Monday, January 14, 2008

More on Gender and Historians' Careers

This follows up on the discussion from my last post, about the gender imbalance among legal historians.

Thanks to Ann Bartow for pointing us to Historiann's discussion of the panel at the AHA onThe Leaky Pipeline: Issues of Retention, Promotion, and Quality of Life for Women in the Historical Profession. Historiann points us to the 2005 report on The Status of Women in the History Profession, which Mary has also discussed.

I think legalhistoryblog readers might be particularly interested in this statement from Historiann:
Finally, and “even more importantly,” Hewitt points out that “as history has become an increasingly feminized field, the university has not become more nurturing or egalitarian. Instead, the inequities of the profession, which long affected men, are now affecting women, too.” (Arguably, these inequalities accelerated right around the time women integrated the faculty. Historiann’s recent post on the rise of Corporate University and the pressure for academics to do more more more with fewer resources.) In further correspondence with Hewitt, she explained that “the corporatization of the university and the decline in tenure and tenure-track lines has come just as women have expanded into the professoriat, in History and in general, and these developments have made it much harder for women to enjoy some of the traditional benefits of the academic life.” This Wal-Martification of universities is a crucial metacontext for understanding (if not entirely explaining) all of the aforementioned changes in women’s employment conditions. It also may explain why women are nearly half of all new Ph.D.’s, but remain underrepresented in the numbers of regular faculty members: they appear to be far overrepresented among adjunct faculty and other at-will lecturer positions. Thus, like Wal-Mart, universities disadvantage all their workers, but women are more disadvantaged than male workers.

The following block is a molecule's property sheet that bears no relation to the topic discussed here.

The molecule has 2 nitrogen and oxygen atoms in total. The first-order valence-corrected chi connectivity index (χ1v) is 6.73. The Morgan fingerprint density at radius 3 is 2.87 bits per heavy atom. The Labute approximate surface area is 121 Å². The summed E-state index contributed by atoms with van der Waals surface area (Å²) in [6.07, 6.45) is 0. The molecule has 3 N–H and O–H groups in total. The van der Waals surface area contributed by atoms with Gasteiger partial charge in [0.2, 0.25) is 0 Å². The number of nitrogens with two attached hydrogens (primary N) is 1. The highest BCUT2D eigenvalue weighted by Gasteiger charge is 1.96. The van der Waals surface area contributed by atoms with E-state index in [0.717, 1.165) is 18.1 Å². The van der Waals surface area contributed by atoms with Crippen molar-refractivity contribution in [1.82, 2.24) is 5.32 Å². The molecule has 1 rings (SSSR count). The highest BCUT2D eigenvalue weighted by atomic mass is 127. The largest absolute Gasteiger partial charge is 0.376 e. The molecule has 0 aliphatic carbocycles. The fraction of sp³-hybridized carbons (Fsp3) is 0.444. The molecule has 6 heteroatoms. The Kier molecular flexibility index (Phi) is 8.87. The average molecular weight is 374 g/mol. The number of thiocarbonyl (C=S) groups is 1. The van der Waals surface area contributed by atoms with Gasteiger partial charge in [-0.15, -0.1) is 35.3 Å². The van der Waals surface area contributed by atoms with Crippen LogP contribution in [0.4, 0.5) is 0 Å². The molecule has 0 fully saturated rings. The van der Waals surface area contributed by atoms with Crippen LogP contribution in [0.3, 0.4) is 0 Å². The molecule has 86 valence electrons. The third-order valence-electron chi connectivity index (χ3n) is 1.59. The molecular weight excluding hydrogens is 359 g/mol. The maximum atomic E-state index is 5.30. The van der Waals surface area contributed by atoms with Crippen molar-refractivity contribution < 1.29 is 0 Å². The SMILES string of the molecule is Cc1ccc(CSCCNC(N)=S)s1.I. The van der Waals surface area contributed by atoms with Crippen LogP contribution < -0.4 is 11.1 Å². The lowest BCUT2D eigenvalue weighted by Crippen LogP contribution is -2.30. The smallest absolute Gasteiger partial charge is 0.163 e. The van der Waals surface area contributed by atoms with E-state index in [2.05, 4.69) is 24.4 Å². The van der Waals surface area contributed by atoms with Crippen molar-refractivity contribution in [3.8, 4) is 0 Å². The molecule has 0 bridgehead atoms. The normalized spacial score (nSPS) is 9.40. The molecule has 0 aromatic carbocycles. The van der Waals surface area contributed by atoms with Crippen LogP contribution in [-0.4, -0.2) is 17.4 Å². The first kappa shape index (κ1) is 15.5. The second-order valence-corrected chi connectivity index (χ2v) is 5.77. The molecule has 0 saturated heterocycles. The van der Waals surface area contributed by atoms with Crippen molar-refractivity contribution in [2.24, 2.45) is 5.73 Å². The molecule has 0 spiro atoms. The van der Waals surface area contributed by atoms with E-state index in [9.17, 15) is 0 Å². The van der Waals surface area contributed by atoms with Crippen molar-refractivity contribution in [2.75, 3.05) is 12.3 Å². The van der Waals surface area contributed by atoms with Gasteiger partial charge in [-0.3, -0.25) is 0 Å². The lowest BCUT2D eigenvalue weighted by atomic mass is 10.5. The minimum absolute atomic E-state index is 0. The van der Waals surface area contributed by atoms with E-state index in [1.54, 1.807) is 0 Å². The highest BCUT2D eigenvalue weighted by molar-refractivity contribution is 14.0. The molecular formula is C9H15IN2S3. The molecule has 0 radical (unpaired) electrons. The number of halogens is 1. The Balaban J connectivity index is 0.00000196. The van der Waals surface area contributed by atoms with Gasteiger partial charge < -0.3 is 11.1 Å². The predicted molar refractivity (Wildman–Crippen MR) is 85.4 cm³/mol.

Al Brophy